Over the last few months, I have been busy modelling parts of a PiWars 2019 robot. I am a reserve team, which means I may not make the main line up, but I still take this seriously enough to make sure I have built a robot for it.
This year I have gone for a CAD modelled and 3D printed system, where my intended goal is robustness. My robot last year suffered many faults in this area, with sensors that dangled off, wiring that shook loose, and best of all, a battery pack that fell out of the back of the robot when it went up a slope severing power from the Pi. Fun, and frustrating. The robot last year was a toy hack, built out of an Amazon excavator toy - probably the subject for another post which I’ve not yet written (I’ll put a link here when I do that). Last year had a couple of 3d printed parts, but I had a printer that barely worked and my experience was limited. This year, I’ve got a load more experience, and a brand new FLashforge printer.
To make the robot more robust, and also include some of the nice options, 3D printed parts seemed the right way to go. I am trying to make them replaceable, which will mean printing spares. I want it to be solid - not rickety at all, and the final stages will be cable routing channels to provide strain relief to all of them. However, that’s getting ahead a bit.
I have a video coming on this, but the chassis I started with was donated by 4Tronix Uk. This had some issues, namely that it was too big for PiWars in it’s default configuration, and that I couldn’t find any CAD drawings.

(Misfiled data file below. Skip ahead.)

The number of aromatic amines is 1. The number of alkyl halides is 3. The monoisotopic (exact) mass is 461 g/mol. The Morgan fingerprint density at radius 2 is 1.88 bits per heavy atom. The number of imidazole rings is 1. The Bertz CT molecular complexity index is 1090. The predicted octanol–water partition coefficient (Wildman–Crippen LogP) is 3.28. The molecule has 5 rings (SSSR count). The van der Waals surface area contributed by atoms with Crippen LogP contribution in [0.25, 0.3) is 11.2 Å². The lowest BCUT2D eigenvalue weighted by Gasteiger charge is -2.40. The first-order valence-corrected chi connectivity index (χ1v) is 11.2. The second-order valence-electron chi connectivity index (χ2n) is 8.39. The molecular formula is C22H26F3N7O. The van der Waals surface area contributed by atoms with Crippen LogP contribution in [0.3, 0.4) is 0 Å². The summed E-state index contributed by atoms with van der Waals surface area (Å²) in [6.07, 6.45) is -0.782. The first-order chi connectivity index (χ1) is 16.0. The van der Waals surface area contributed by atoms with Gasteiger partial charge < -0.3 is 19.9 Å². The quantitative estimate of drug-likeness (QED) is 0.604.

This lead me to getting my Calipers out, and modelling it. All of it. Now I found an article on hackaday that covered this very well Measuring Parts Badly for Accurate Reverse Engineering - Hackaday which is a great starting point on this. The procedure I took was to model the main chassis outline, dimension this in a Fusion 360 Sketch, then start adding the holes in as subsequent layers. This mean first creating a rough hole or shape for each, then coming back around with Calipers to dimension them. I’ve got a slightly (probably incorrect) method of measuring to the centre of a circle where I’m eyeballing the middle, pointing my calipers there, and rounding to the nearest likely sounding in millimeters. I may have to do the caliper math, where I measure the diameter of the hole, and the distance to one edge, then add half of one to the other for a more accurate layout. However, this has shown to be accurate enough for the 3D prints to work.
I’ve been busy modelling out more parts, and I am not going to try covering it all in one post. So expect more models from the library as I make them available. I will happily accept contributions to improve them.